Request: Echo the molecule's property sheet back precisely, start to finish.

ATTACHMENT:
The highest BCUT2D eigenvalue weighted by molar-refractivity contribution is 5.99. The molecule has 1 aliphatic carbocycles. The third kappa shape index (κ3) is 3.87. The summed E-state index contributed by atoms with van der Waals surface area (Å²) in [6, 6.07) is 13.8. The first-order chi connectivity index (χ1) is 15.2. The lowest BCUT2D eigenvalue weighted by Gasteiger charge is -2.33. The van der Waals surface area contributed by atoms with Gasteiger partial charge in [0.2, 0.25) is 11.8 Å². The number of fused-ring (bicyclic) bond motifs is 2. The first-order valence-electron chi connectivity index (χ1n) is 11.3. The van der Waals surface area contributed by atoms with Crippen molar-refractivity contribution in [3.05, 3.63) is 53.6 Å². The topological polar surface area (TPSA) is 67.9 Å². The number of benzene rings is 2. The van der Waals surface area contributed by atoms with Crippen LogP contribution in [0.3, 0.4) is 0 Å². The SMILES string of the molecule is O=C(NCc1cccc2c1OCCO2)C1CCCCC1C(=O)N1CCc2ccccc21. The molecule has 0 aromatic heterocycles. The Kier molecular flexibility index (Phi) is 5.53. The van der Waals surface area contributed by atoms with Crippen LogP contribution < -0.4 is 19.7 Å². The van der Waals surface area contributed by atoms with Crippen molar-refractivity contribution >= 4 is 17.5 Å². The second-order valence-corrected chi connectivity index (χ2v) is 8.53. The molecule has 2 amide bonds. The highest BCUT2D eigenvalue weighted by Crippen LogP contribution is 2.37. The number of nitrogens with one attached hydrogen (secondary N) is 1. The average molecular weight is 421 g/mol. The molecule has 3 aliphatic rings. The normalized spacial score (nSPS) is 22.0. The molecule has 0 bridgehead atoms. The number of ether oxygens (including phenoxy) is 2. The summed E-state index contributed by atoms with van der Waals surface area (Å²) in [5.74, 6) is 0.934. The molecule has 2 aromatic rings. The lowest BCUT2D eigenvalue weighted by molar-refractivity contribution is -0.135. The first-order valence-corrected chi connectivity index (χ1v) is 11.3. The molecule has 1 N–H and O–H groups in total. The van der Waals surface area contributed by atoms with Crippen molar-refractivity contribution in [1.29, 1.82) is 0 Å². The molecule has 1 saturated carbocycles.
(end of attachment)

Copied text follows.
The highest BCUT2D eigenvalue weighted by molar-refractivity contribution is 5.99. The molecule has 1 aliphatic carbocycles. The third kappa shape index (κ3) is 3.87. The summed E-state index contributed by atoms with van der Waals surface area (Å²) in [6, 6.07) is 13.8. The first-order chi connectivity index (χ1) is 15.2. The lowest BCUT2D eigenvalue weighted by Gasteiger charge is -2.33. The van der Waals surface area contributed by atoms with Gasteiger partial charge in [0.2, 0.25) is 11.8 Å². The number of fused-ring (bicyclic) bond motifs is 2. The first-order valence-electron chi connectivity index (χ1n) is 11.3. The van der Waals surface area contributed by atoms with Crippen molar-refractivity contribution in [3.05, 3.63) is 53.6 Å². The topological polar surface area (TPSA) is 67.9 Å². The number of benzene rings is 2. The van der Waals surface area contributed by atoms with Crippen LogP contribution in [0.3, 0.4) is 0 Å². The SMILES string of the molecule is O=C(NCc1cccc2c1OCCO2)C1CCCCC1C(=O)N1CCc2ccccc21. The molecule has 0 aromatic heterocycles. The Kier molecular flexibility index (Phi) is 5.53. The van der Waals surface area contributed by atoms with Crippen LogP contribution < -0.4 is 19.7 Å². The van der Waals surface area contributed by atoms with Crippen molar-refractivity contribution >= 4 is 17.5 Å². The second-order valence-corrected chi connectivity index (χ2v) is 8.53. The molecule has 2 amide bonds. The highest BCUT2D eigenvalue weighted by Crippen LogP contribution is 2.37. The number of nitrogens with one attached hydrogen (secondary N) is 1. The average molecular weight is 421 g/mol. The molecule has 3 aliphatic rings. The normalized spacial score (nSPS) is 22.0. The molecule has 0 bridgehead atoms. The number of ether oxygens (including phenoxy) is 2. The summed E-state index contributed by atoms with van der Waals surface area (Å²) in [5.74, 6) is 0.934. The molecule has 2 aromatic rings. The lowest BCUT2D eigenvalue weighted by molar-refractivity contribution is -0.135. The first-order valence-corrected chi connectivity index (χ1v) is 11.3. The molecule has 1 N–H and O–H groups in total. The van der Waals surface area contributed by atoms with Crippen molar-refractivity contribution in [1.29, 1.82) is 0 Å². The molecule has 1 saturated carbocycles.